In a space that is getting more and more crowded, standing out enough to get funded is often the most difficult part of founding a startup. When it does happen though, it’s a moment of relief mixed with excitement. It’s when you realize all your hard work won’t go to waste and someone believes in your vision enough to put in a significant amount of money.
However, the competitive nature of funding is exactly what brings about a very significant issue: overvaluation. More money is not always good and getting greedy or caught up in your own hype might end up dealing the death blow to your business. Here is why.
You Need to Draw Bigger Investment Each Round
You don’t secure funding just once. It’s a process. You have seed funding to get the startup going and Series A, B, C and onwards as you scale your product and then your business. If you accept a larger amount of funding right from the beginning, you are going to have a much harder time raising a larger amount in the next rounds. The benchmarks will have to be higher, the performance better and you investors might realize the initial funding overvalued the startup.
On the other hand, if you are conservative and only ask for what you actually need, investors will realize you have a steady head on your shoulders and you aren’t swayed by hype. So in short, start conservatively and scale according to need. Don’t bite off more than you can chew.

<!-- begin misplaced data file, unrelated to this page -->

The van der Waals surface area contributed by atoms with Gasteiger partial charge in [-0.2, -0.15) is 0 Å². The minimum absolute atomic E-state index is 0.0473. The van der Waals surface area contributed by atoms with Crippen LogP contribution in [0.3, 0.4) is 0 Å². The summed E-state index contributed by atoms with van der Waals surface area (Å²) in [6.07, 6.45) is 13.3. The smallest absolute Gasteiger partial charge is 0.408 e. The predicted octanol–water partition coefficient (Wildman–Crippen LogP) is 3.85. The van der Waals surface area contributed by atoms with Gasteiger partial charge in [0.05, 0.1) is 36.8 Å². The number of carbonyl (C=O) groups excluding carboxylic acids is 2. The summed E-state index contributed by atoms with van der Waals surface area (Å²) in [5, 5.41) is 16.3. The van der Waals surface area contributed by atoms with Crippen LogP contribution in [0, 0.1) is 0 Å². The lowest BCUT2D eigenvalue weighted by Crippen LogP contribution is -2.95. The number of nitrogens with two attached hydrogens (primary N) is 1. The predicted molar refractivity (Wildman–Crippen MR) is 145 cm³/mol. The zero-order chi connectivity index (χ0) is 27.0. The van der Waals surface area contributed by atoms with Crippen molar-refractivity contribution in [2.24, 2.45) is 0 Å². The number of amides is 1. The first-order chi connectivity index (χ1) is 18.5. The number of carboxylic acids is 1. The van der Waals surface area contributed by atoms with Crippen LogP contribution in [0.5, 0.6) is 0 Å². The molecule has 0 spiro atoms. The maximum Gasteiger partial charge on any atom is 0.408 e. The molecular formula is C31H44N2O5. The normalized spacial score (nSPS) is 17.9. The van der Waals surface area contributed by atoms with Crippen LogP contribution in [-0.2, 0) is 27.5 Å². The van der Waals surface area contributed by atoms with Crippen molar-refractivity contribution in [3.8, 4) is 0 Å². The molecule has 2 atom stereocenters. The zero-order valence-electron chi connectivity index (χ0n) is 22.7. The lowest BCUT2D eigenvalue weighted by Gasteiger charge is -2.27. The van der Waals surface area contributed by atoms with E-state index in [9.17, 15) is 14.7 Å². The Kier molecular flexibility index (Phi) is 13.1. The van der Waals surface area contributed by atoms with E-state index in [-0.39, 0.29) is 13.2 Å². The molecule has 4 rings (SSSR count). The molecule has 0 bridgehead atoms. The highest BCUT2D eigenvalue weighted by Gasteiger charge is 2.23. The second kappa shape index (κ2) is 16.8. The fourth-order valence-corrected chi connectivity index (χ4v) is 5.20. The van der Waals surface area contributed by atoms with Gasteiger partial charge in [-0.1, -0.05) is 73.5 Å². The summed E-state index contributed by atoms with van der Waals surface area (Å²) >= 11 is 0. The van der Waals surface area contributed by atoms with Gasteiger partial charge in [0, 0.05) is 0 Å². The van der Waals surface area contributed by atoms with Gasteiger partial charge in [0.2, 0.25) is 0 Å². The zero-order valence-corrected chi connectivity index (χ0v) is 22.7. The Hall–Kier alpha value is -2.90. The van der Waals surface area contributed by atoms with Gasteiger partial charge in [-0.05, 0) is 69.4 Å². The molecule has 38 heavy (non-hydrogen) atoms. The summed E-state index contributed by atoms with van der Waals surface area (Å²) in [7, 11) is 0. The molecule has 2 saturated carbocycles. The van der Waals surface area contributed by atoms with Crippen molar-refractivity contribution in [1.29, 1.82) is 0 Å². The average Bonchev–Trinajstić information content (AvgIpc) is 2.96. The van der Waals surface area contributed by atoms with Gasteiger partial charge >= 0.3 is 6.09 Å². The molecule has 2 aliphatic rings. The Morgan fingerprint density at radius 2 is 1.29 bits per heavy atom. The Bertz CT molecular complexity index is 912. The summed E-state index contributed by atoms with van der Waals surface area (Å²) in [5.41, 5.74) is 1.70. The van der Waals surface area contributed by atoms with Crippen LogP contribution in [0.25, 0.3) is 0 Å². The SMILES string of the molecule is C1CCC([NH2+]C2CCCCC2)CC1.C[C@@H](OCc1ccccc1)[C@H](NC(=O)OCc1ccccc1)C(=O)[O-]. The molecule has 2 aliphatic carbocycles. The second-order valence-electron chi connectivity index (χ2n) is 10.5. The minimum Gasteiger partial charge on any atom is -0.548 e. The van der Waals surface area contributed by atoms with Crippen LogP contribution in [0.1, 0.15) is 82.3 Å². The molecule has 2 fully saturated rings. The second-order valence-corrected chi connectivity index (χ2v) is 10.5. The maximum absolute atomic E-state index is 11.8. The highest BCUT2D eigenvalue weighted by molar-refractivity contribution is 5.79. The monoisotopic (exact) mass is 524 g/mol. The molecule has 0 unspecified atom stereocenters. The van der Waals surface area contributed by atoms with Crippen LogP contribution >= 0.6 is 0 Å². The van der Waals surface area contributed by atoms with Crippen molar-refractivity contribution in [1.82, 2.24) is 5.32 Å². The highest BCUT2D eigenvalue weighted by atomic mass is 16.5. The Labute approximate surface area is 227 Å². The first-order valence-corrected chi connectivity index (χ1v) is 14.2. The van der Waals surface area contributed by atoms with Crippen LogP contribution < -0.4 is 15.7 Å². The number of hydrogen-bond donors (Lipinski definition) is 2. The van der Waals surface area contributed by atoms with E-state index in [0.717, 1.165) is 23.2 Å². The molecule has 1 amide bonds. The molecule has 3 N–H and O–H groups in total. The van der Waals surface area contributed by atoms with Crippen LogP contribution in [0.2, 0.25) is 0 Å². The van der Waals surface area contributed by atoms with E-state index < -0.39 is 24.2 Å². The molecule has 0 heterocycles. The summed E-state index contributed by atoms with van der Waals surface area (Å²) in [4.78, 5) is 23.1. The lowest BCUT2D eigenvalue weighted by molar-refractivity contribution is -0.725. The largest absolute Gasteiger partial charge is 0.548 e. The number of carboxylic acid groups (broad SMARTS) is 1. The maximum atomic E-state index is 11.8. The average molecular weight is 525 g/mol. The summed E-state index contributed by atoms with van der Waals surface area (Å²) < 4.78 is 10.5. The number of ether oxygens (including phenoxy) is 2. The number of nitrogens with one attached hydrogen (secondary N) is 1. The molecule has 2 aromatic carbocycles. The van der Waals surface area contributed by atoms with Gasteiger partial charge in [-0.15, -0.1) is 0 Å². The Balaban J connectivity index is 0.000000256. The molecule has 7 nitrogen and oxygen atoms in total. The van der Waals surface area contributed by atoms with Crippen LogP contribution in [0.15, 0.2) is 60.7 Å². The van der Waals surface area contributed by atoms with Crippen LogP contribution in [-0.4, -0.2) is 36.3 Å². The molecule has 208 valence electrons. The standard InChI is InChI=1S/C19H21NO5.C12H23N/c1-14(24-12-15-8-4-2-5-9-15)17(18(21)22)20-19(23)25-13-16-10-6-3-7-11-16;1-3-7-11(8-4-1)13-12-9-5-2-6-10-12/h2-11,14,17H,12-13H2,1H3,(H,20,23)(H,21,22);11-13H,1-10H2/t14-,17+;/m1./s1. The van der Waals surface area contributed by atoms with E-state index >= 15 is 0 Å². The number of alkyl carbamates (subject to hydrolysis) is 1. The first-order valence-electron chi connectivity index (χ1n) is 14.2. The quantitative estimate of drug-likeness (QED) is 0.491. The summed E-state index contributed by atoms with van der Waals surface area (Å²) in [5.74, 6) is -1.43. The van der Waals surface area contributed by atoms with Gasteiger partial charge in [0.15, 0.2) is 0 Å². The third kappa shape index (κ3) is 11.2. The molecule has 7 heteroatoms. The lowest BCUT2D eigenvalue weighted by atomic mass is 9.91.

Overvaluing Directly Affects Your Image as a Competent Leader
Often, I see startups making the mistake of treating investors like an ATM. They’re not. It’s their hard earned cash and deciding where to spend it is what they do for a living. In that sense, they have a significantly better idea of your valuation. If you ask for more than what they think you are worth, you run the risk of appearing incompetent.
It shows you don’t know how to value your own product and are affected by your personal stake in the startup. It’s good to believe that your product is awesome but you need to wear an objective pair of glasses and see things from an investors point of view. The last thing you need is a major shareholder making a negative mental note to themselves because of your funding pitch.
You Might Get an Incompatible Investor
Let’s say you are looking for 5 million rupees. Most investors you’ve met with only commit to around 2.5 million. But then you find this unicorn who is willing to write a blank cheque. Instead of rushing to the bank, you should think about why. Often, such investors have a different vision of where your startup should go. You can’t ignore or disregard a majority shareholder so finding someone who agrees with your market strategy, scaling and revenue models is absolutely critical.
The headaches of an investor who wants to steer your startup in another direction are too many to list. It simply undermines your authority and takes away the control you need in order to make the business flourish. People don’t found startups to get rich, they get into the whole scene to make a difference. And if you have to work with someone who disagrees on how to go about that, it’s hell. Take our word for it.
What do you think? We’d love to hear your thoughts in the comments below!